- Keep the canvas top and rear curtain of the tractor in place when the tank vehicle is carrying, loading, or unloading product. The curtains keep the tractor from being splashed with fuel from the vehicle catwalks.
- Keep a wooden, cone-shaped stopper handy to plug the bottom outlet of the tank car in an emergency when you load or unload a tank car. Also, ensure that all coal-burning locomotives in use near the transfer areas have smokestack and firebox screens.
- Bond and ground all vehicles and equipment before you start to receive or issue fuel.
- Stop the pump and clean the area of a spill at once. If there is a possible source of ignition, cover the area of the spill at once with sand or dry earth. If you have no source of ignition, hose down the spill and cover it with sand or dry earth. All contaminated soil must be removed and disposed of according to local SOP and current regulations.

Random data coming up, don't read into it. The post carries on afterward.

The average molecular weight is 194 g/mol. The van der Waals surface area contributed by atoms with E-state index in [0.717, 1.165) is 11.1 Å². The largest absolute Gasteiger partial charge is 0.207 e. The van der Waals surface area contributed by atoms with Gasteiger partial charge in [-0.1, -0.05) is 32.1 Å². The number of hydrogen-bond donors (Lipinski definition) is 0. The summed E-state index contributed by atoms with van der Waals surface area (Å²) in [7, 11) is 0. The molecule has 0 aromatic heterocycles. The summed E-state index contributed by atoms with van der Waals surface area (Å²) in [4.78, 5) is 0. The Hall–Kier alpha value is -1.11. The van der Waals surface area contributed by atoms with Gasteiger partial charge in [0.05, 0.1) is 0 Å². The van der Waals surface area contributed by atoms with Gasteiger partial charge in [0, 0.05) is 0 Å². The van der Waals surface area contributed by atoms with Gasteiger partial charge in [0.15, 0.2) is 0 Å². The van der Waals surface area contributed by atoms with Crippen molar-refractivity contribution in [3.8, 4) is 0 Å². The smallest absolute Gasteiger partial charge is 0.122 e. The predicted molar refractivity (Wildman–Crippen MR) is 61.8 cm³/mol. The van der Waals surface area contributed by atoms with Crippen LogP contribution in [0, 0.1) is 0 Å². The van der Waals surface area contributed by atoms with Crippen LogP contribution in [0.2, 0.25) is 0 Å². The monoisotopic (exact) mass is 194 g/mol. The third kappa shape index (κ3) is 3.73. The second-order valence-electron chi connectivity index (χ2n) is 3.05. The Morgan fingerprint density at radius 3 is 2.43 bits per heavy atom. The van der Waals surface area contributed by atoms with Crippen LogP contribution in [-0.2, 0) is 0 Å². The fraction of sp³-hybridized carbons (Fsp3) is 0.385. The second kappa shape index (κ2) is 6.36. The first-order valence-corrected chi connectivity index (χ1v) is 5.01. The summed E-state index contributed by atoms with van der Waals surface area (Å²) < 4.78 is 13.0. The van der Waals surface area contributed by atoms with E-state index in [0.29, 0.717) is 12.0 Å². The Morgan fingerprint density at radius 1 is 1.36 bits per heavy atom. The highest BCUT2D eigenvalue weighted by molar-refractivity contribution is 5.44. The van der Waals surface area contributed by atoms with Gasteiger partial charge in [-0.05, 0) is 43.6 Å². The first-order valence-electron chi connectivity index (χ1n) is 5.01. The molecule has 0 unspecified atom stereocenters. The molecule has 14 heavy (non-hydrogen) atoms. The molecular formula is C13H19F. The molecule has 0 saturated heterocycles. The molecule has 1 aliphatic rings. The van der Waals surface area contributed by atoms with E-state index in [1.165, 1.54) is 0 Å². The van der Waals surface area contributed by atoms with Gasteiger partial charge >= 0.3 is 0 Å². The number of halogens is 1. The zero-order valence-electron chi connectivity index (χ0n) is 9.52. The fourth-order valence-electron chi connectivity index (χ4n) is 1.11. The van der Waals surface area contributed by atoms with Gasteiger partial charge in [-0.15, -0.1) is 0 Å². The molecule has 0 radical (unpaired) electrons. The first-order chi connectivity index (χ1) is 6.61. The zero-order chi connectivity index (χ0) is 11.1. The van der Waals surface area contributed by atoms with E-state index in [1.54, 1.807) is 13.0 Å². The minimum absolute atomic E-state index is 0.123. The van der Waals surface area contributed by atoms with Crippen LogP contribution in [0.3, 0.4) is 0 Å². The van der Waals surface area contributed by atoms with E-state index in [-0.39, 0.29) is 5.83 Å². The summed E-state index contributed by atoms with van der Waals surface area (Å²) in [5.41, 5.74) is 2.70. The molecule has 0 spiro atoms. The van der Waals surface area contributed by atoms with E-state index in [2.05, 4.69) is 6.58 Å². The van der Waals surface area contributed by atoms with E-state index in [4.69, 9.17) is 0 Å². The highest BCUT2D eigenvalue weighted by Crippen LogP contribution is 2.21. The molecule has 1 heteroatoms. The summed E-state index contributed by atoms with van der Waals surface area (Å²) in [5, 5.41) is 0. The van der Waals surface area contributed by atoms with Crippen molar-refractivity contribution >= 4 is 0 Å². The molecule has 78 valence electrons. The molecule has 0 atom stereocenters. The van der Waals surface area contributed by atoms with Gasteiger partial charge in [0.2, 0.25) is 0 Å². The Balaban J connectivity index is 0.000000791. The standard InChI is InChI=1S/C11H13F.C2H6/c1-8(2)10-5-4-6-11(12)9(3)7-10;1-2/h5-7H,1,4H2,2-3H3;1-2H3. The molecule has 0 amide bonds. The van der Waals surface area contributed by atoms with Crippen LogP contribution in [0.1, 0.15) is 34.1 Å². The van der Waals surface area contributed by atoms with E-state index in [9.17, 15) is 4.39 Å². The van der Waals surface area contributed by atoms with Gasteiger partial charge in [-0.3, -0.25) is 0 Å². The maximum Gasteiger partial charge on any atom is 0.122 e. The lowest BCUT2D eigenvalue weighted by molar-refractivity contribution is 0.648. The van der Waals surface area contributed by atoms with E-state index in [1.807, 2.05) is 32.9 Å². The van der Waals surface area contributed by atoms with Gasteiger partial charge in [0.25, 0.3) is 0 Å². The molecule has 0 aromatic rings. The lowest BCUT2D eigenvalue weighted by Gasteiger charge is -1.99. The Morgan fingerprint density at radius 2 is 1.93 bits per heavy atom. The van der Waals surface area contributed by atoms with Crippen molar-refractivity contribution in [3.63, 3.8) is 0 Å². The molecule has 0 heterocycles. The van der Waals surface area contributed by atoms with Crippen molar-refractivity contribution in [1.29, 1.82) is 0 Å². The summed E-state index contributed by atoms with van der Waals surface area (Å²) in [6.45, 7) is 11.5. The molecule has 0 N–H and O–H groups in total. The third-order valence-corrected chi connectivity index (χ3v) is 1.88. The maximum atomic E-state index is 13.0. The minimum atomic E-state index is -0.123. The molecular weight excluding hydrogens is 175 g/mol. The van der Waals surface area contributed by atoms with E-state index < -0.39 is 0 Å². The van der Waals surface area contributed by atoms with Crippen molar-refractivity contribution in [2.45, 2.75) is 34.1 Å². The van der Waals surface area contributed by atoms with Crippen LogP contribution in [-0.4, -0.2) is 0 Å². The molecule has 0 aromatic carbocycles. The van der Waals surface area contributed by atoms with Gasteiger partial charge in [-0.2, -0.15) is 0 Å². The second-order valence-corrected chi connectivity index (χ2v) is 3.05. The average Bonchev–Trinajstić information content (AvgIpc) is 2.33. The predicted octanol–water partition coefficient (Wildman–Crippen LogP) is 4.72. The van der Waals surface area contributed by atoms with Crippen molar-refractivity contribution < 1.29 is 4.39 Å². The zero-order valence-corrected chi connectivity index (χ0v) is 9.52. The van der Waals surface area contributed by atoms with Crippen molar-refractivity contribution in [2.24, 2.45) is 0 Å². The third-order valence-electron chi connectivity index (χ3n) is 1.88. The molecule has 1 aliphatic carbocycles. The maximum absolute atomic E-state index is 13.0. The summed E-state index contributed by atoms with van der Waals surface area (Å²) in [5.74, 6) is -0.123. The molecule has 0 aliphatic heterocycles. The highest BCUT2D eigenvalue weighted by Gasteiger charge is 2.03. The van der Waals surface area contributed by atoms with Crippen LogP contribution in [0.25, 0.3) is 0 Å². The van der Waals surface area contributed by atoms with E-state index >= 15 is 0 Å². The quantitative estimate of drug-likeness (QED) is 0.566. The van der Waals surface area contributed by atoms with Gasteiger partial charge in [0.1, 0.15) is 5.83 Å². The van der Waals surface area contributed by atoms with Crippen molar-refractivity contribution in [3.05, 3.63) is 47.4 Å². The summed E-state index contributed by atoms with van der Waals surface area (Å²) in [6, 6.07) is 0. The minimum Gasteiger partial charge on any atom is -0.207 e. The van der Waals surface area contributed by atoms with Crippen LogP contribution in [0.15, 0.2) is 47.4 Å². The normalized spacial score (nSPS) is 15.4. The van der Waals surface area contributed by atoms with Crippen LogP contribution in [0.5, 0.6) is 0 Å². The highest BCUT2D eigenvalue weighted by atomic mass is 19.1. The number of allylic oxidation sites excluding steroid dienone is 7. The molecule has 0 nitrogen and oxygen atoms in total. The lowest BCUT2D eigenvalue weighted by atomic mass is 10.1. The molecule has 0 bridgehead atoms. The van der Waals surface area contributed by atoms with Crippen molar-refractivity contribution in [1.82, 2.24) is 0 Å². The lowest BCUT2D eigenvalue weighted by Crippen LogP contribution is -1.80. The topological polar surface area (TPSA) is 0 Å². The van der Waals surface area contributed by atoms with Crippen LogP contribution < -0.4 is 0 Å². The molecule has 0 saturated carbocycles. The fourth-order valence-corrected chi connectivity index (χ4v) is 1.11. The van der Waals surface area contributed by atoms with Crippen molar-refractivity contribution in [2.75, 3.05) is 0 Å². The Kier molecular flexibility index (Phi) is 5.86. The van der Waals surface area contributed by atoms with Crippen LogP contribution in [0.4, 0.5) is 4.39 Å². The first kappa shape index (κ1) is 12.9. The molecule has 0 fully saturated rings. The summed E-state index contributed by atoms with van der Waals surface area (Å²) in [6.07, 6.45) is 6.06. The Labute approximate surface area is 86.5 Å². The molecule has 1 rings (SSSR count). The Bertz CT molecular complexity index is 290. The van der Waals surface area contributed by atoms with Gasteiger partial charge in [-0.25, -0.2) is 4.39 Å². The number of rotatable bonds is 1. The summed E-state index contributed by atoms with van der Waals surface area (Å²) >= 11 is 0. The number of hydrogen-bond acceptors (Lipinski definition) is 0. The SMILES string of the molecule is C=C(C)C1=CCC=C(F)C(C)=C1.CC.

- Stop the pump immediately and inspect all grounding and bonding connections if you see sparks. Ensure all grounding and bonding connections are making a bare metal-to-metal contact. If you cannot find any faulty connections, look at the power equipment in the area to find the cause of the stray current.
- Stop the transfer operation at once and close the cover of a tank vehicle or the hinged dome of a tank car. If a fire starts at a screw-type dome of a tank car, smother the flames by throwing a wet tarpaulin or blanket over the dome or by spraying the flames with a carbon dioxide or foam fire extinguisher.
- Stop all transfer operations if there is an enemy attack, electrical storm, or fire in the area. Then cut off the flow of fuel to the tank vehicle or tank car, remove the hoses, and move the vehicle or tank car out of the danger zone.